A natural inevitability saturates Souder’s prose as he describes Steinbeck’s own lament for a life that cycled through itself like the seasons, sometimes making him feel as displaced as the characters he created.
In Souder’s biography, Steinbeck moves about in search of places to live and write with the fog following him: “The warm sun in LA, which was so different from the damp and fog up north, made Steinbeck happy. . . . After months of shifting from one temporary home to the next in Los Angeles, it was a relief to be back in the little cottage on Eleventh Street. Pacific Grove was cool and foggy and felt lush compared to Southern California.” Inner and outer realities become biological in novels like Of Mice and Men as they do in Souder’s biography: “Steinbeck said there was a fog and a wet wind over the peninsula that seemed almost to be coming from inside his head.”
What makes Steinbeck so appealing is his unity of purpose in portraying the inside and outside of ourselves. So long as we are sentient beings, I don’t see how any sniping critic can take that Steinbeck away from us. Understanding that bond with readers also endows Souder’s biography with great unity of purpose. The scenes set on Cannery Row in Monterey, where Steinbeck’s close friend and collaborator on Sea of Cortez, marine biologist Ed Ricketts, had his lab, become extensions of that fog forming the first paragraph of Souder’s biography: “Visitors to the lab loved its narrow view of the ocean and the sounds of the waves breaking against the pilings and sea lions barking and the distant tolling of bell buoys through the fog late at night as Ricketts and his friends talked and drank beer into the wee hours.”
Souder knows exactly how much to say and when to let Steinbeck alone to do the work, quoting this passage from Tortilla Flat:
The night came down as they walked into the forest. Their feet found the pine-needle beds. Now Pilon knew it for a perfect night. A high fog covered the sky, and behind it the moon shone, so that the forest was filled with a gauzelike light. There was none of the sharp outline we think of as reality. The tree trunks were not black columns of wood, but soft and unsubstantial shadows. The patches of brush were formless and shifting in the queer light. Ghosts could walk freely tonight, without fear of the disbelief of men; for this night was haunted, and it would be an insensitive man who did not know it.
What to say about such a beautiful passage? Souder marks the telling phrase with italics: “Without fear of the disbelief of men” and then adds: “words that describe what every writer longs for.”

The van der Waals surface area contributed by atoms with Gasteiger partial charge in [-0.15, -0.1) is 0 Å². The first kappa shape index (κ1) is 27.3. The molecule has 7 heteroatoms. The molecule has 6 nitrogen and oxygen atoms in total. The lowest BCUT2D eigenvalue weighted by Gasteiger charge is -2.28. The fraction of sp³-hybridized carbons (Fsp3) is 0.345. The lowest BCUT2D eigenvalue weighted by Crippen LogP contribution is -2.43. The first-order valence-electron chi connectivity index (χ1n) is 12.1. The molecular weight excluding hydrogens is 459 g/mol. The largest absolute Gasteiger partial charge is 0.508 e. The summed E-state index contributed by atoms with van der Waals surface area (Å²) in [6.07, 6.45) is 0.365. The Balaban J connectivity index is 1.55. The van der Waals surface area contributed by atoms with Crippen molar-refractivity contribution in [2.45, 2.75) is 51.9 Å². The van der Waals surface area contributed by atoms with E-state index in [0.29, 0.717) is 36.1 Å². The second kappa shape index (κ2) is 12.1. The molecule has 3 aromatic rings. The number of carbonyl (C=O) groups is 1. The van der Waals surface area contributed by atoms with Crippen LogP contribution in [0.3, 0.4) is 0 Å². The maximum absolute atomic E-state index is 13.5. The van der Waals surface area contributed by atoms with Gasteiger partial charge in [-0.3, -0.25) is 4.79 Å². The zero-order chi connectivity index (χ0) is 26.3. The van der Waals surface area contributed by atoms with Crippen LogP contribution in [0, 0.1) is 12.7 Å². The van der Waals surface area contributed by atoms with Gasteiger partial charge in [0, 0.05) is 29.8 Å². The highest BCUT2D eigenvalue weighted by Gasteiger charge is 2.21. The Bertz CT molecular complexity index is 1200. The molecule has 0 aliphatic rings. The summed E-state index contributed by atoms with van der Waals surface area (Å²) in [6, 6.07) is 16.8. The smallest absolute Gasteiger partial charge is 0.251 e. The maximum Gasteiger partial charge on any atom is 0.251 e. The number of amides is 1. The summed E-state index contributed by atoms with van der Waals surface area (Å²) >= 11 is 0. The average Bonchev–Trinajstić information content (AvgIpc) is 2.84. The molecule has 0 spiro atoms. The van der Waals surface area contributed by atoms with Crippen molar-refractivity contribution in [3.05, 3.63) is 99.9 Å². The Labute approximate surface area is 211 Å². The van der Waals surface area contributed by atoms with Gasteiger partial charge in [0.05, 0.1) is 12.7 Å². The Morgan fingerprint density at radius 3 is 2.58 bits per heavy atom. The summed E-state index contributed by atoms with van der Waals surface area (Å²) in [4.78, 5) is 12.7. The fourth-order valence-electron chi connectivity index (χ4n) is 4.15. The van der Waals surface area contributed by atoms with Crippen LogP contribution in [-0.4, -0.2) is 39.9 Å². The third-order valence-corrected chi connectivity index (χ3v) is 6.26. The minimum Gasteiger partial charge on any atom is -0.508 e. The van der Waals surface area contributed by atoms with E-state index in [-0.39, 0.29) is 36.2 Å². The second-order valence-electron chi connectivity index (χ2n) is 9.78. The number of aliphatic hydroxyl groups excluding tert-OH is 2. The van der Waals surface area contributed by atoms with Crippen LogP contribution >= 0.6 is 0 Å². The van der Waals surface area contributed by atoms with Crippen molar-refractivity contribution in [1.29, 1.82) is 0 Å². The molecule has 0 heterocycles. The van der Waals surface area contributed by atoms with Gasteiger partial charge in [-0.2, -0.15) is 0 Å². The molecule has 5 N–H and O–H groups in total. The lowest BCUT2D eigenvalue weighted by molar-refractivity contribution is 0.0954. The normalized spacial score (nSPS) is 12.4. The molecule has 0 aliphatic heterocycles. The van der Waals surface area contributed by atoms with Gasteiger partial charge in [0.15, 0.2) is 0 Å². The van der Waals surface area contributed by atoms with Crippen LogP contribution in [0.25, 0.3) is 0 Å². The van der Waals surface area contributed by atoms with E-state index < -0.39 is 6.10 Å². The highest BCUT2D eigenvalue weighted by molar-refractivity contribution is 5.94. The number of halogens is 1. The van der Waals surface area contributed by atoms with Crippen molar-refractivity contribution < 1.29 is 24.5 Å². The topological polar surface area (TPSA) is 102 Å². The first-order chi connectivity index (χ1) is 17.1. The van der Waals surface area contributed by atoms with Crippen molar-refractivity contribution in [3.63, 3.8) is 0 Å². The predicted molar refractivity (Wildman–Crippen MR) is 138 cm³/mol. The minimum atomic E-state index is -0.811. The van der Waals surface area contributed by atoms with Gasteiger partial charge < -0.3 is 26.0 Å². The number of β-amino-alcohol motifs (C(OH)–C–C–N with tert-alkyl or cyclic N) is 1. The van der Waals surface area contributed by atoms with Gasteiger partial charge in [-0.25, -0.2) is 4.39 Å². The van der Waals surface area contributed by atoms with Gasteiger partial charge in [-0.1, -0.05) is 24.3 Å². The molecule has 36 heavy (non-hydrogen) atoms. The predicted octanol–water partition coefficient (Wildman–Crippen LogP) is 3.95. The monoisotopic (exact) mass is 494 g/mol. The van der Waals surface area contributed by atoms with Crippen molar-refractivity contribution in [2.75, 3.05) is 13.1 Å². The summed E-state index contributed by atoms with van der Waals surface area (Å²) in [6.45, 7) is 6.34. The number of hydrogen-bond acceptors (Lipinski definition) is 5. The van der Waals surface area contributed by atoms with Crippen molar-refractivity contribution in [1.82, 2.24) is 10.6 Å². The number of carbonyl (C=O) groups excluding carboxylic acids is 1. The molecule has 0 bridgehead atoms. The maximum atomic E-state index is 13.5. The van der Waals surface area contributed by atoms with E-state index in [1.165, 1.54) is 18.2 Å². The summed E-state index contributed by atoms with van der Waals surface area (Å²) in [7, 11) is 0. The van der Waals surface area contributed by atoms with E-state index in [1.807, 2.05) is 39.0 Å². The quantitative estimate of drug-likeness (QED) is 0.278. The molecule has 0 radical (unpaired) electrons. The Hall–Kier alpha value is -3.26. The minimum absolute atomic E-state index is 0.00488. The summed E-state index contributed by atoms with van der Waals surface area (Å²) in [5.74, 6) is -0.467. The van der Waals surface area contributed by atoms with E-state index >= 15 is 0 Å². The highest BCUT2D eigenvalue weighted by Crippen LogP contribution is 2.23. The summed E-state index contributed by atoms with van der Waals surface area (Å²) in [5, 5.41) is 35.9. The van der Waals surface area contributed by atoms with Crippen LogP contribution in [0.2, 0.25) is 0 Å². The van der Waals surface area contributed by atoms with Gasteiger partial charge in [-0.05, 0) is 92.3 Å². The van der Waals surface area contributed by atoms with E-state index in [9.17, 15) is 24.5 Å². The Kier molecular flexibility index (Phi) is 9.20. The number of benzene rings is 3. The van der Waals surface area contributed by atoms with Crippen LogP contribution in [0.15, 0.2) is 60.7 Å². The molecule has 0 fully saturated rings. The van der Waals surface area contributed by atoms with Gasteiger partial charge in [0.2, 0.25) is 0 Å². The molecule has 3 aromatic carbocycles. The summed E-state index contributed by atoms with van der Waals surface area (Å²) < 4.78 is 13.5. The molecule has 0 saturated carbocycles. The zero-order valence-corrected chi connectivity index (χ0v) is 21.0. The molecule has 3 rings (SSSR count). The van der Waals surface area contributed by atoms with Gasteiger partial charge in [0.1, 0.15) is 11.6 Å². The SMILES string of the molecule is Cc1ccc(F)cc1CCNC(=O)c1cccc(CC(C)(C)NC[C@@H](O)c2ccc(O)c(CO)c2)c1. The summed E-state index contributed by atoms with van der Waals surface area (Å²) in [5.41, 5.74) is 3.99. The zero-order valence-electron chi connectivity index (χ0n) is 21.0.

Souder does not quarrel with Steinbeck’s critics—or rather he measures his words against only the best of them, Edmund Wilson, who “would not surrender himself to Steinbeck, would never let himself believe freely in Steinbeck’s imagination or allow for the possibility that he simply did not understand Steinbeck’s world, which was so often cloaked in fog and hidden away in a far-off valley.”
Souder never makes excuses for Steinbeck, acknowledging the work that is weak, but the aim of his biography is to immerse us in Steinbeck’s world and in his imagination. So it is not surprising when we learn after living in New York, Steinbeck wanted to return to Monterey: “he missed the fog.” Sometimes in a panic about his work Steinbeck just “sat by the fire as the fog rolled in and the tolling of the bell buoy and the barking of sea lions sounded in the distance.” Steinbeck’s appeal is visceral, and so is Souder’s.
The uncanny quality of this biography runs right through to the last sentences: “Steinbeck told many stories, and many were told about him, including this one: A long time ago, late at night in the town of Salinas, California, a boy named Glenn Graves stirred in his sleep. He got up and walked in his pajamas to the window, rubbing his eyes. He looked out and saw curtains of fog hanging above Central Avenue. It was quiet. Nothing moved. But he could see across the way, to a window in the upstairs bedroom of the big house on the other side, and there was a light on in it.”